All the shapes begin vibrating, and the colors sing.

My work is an act of integrating disparities through the process of making. The process and the forms are somatic, spiritual, emotional, mental, and of this space and time. Language is inherently inadequate to describe something that is not a verbal experience. The container is not big enough.

The good news is that the shadow space between languages and the shadow space between language and symbol are infinitely rich, as demonstrated through this exploration of having a show title rendered into something analogous. This ambiguous space is precisely where the iconography of my work is held and where the mapping of a language of symbols materializes. Dissonance creates beauty. Symbols obscure and reveal. They are suggestions and abbreviations for something intangible that lies outside of concept. Language cannot grasp this, and the frustration created in attempting to articulate a thing outside of itself spurs creative sources. The energy moves.

Grace also sent the phrase to her friend SeoKyeong Lee-Yoon (윤이서경), who is an artist and native Korean speaker. She offered even more suggestions to explore.

1. (이것은) 나의 틀 (이다.)

Inspired by how she used the 'shapes' and 'structures' to create the atmosphere in her works; and the words 'oxymoron' and 'confusion' from her statement. '틀' could mean boundary, frame, mould, formality, stereotypes, etc. It could be visible or invisible, it could be translated in many different ways.

2. (이것은) 나의 형체 (이다.)

This would be a more direct translation. It could not only indicate the 'shape' but also the individual's unique 'temperament'.

I feel myself falling into infinity. There are endless possibilities depending on tone and context. I’ve fallen into this space before, and begin to float. I steady myself through the urge to exit. SeoKyeong is generous and we arrange a phone call to further discuss her suggestions, both of which feel appropriate for my work. I am so appreciative… and terrified. The conversation with SeoKyeong is one in which my utter lack of nuance and not-Korean enough self is on display. I can’t form the sounds of Hangul in my mouth, even when I hear the tones in my mind. This judgement comes from myself, not from SeoKyeong. She graciously holds space for my fumbling.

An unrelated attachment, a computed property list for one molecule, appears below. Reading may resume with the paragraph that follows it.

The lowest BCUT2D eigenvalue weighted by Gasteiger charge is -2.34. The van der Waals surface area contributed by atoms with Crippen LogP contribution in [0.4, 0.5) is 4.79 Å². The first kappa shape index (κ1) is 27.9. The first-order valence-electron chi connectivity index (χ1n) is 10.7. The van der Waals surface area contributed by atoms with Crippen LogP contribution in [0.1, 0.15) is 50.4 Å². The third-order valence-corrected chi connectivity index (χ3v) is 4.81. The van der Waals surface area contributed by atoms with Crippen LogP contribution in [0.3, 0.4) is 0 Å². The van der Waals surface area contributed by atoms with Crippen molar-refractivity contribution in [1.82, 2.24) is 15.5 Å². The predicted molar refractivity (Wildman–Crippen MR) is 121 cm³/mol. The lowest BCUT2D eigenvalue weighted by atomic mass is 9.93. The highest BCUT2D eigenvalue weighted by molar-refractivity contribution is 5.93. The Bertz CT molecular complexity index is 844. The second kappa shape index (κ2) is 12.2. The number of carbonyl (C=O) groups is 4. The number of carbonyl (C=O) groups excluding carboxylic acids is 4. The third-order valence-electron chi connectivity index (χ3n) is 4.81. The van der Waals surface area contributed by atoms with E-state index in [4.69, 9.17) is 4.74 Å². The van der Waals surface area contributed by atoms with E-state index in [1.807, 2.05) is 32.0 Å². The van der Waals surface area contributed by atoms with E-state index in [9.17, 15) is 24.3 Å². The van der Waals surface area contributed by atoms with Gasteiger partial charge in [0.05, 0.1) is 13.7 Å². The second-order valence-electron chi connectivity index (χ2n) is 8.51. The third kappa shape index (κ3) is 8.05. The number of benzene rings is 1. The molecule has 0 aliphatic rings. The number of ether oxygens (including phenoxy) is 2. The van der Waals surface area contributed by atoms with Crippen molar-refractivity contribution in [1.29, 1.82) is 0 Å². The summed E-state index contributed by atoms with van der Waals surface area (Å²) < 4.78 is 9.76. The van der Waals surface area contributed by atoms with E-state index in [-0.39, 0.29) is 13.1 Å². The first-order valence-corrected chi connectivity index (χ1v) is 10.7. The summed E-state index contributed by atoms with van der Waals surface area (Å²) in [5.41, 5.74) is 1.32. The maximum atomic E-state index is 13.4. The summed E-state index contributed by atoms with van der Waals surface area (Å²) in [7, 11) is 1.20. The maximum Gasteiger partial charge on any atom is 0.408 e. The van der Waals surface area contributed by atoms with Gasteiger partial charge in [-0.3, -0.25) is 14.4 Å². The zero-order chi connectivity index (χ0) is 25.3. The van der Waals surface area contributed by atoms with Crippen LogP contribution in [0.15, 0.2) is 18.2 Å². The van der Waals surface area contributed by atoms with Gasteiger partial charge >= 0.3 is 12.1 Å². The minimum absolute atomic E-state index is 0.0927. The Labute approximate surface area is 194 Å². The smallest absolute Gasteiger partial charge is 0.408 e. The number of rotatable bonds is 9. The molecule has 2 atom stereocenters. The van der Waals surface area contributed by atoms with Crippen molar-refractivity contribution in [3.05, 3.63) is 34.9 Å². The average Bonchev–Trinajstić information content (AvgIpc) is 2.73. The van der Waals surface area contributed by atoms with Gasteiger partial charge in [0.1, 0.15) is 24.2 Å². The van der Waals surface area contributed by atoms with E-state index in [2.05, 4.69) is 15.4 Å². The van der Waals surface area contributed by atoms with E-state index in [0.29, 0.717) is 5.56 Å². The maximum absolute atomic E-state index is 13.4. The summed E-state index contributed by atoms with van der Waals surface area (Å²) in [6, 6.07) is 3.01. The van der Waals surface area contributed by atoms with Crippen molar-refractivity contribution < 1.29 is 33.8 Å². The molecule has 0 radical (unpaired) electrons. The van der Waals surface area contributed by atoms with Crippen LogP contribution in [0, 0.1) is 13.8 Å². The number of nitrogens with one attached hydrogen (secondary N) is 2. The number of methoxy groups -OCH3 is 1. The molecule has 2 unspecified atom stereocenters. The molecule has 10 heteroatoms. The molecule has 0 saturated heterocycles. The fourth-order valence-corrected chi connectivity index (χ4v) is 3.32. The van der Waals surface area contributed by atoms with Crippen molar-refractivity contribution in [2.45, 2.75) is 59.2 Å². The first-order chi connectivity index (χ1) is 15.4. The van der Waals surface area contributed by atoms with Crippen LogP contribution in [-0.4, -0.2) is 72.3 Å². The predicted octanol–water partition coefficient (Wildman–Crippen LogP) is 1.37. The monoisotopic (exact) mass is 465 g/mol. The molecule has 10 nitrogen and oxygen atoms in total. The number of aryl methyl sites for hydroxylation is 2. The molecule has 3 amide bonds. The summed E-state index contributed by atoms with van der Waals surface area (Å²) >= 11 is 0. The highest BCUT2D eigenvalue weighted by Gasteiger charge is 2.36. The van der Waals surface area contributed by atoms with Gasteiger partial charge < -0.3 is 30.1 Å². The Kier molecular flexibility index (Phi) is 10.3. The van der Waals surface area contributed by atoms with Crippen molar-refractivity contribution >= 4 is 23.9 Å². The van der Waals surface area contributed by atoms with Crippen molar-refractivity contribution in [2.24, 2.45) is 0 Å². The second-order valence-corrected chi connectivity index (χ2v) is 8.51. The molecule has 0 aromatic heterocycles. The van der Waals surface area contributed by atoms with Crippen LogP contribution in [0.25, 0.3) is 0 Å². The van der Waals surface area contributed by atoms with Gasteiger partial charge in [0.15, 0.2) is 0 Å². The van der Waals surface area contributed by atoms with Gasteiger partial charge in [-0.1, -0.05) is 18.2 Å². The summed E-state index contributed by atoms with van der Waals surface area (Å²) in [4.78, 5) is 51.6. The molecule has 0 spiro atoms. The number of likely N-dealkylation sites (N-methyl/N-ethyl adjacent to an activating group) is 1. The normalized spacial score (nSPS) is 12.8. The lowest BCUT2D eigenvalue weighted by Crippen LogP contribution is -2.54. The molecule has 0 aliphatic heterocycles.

SeoKyeong clarifies the meaning of specific words further, and it is helpful.

모양 (suggested by Yoonsook and Grace’s omma) is a more direct translation, referring to the shape itself.

(#1 suggested by SeoKyeong) allows more space for the audience to interpret meaning.

형체 (#2 suggested by SeoKyeong) is a more personal context, referring to personhood.

My initial inclination was to use , but I changed my mind after the conversation with SeoKyeong. I do not intend my shape - my personhood - to be left open for interpretation. This is a dangerous area for an Asian-bodied woman to occupy, a space fraught with fetishization, projection, and erasure. I have been placed in this space throughout my life and had it declared it is where I am to live. It is a space of violence. SeoKyeong clarified that the frame or boundary implied in infers emptiness within the boundary. I am not an empty vessel.

I must admit there is a part of me that pauses and mourns a little. In a world in which I didn’t have to consider the implications of race and gender, I would welcome more room for interpretation and space for the interplay implied between the visible and invisible. A space of ambiguity is precisely where my work lives. But, I also contend on a daily basis with living in my body within a culture that places me in a liminal space between visibility and invisibility. It is too dangerous to reinforce this cultural reflex, nor am I open to allowing my artwork or my Being to be accessed as a blank landscape open for interpretation.

You may be wondering: is it relevant if the only people who will perceive this nuance in the title are in fact Korean speakers? Within the context of the Korean diaspora, is being interpreted as an empty frame still at issue? Can this occur to an Asian-bodied woman within an Asian space? Certainly. Because I am of blended culture, the dissonance in my layers of identity are felt within each cultural context. Anyone associated with a diaspora yet residing outside the country of origin is subject to scrutiny of 'authenticity', regardless of racial 'homogeneity'. And, gender plays a role in either and all cultural contexts.

In the end, my choice is to use 나의 형체 as the show title. It is a truncated form that exists as a statement - it translates to Shape of Me as opposed to This is the Shape of Me - which SeoKyeong says is less heavy and feels more poetic in Korean. It references my unique personhood and shape, and this feels true.

It feels true… and the more I say it the more the shape, sound, and meaning of the words collapse into one another. The energy moves, the colors vibrate, and I take shape.